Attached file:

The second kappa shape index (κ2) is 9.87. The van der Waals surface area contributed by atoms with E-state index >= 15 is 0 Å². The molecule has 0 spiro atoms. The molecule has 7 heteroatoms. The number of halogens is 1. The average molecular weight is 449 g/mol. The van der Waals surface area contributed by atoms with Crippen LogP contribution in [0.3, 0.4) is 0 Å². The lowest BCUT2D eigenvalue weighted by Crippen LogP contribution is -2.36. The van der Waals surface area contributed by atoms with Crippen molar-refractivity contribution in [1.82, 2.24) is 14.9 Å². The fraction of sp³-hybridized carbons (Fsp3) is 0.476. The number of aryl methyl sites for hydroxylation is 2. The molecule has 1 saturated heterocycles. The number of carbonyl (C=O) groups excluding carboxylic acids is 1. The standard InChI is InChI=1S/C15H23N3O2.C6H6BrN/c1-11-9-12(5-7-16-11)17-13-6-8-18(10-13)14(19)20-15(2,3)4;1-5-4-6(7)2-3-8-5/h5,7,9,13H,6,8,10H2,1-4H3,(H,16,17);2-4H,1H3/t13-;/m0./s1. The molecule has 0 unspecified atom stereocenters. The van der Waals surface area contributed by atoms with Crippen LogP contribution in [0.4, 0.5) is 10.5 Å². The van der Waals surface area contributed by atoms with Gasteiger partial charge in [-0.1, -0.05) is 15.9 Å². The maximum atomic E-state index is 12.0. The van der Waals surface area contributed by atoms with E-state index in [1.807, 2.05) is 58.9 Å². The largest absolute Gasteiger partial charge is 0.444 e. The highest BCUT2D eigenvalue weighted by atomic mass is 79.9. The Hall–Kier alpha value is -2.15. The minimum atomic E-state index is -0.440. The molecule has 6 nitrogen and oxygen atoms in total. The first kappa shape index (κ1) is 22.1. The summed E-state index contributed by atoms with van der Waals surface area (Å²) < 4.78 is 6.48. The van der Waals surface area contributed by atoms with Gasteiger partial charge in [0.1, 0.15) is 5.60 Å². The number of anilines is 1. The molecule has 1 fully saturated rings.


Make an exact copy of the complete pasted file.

The second kappa shape index (κ2) is 9.87. The van der Waals surface area contributed by atoms with E-state index >= 15 is 0 Å². The molecule has 0 spiro atoms. The molecule has 7 heteroatoms. The number of halogens is 1. The average molecular weight is 449 g/mol. The van der Waals surface area contributed by atoms with Crippen LogP contribution in [0.3, 0.4) is 0 Å². The lowest BCUT2D eigenvalue weighted by Crippen LogP contribution is -2.36. The van der Waals surface area contributed by atoms with Crippen molar-refractivity contribution in [1.82, 2.24) is 14.9 Å². The fraction of sp³-hybridized carbons (Fsp3) is 0.476. The number of aryl methyl sites for hydroxylation is 2. The molecule has 1 saturated heterocycles. The number of carbonyl (C=O) groups excluding carboxylic acids is 1. The standard InChI is InChI=1S/C15H23N3O2.C6H6BrN/c1-11-9-12(5-7-16-11)17-13-6-8-18(10-13)14(19)20-15(2,3)4;1-5-4-6(7)2-3-8-5/h5,7,9,13H,6,8,10H2,1-4H3,(H,16,17);2-4H,1H3/t13-;/m0./s1. The molecule has 0 unspecified atom stereocenters. The van der Waals surface area contributed by atoms with Crippen LogP contribution in [0.4, 0.5) is 10.5 Å². The van der Waals surface area contributed by atoms with Gasteiger partial charge in [-0.1, -0.05) is 15.9 Å². The maximum atomic E-state index is 12.0. The van der Waals surface area contributed by atoms with E-state index in [1.807, 2.05) is 58.9 Å². The largest absolute Gasteiger partial charge is 0.444 e. The highest BCUT2D eigenvalue weighted by atomic mass is 79.9. The Hall–Kier alpha value is -2.15. The minimum atomic E-state index is -0.440. The molecule has 6 nitrogen and oxygen atoms in total. The first kappa shape index (κ1) is 22.1. The summed E-state index contributed by atoms with van der Waals surface area (Å²) < 4.78 is 6.48. The van der Waals surface area contributed by atoms with Gasteiger partial charge in [0.1, 0.15) is 5.60 Å². The number of anilines is 1. The molecule has 1 fully saturated rings.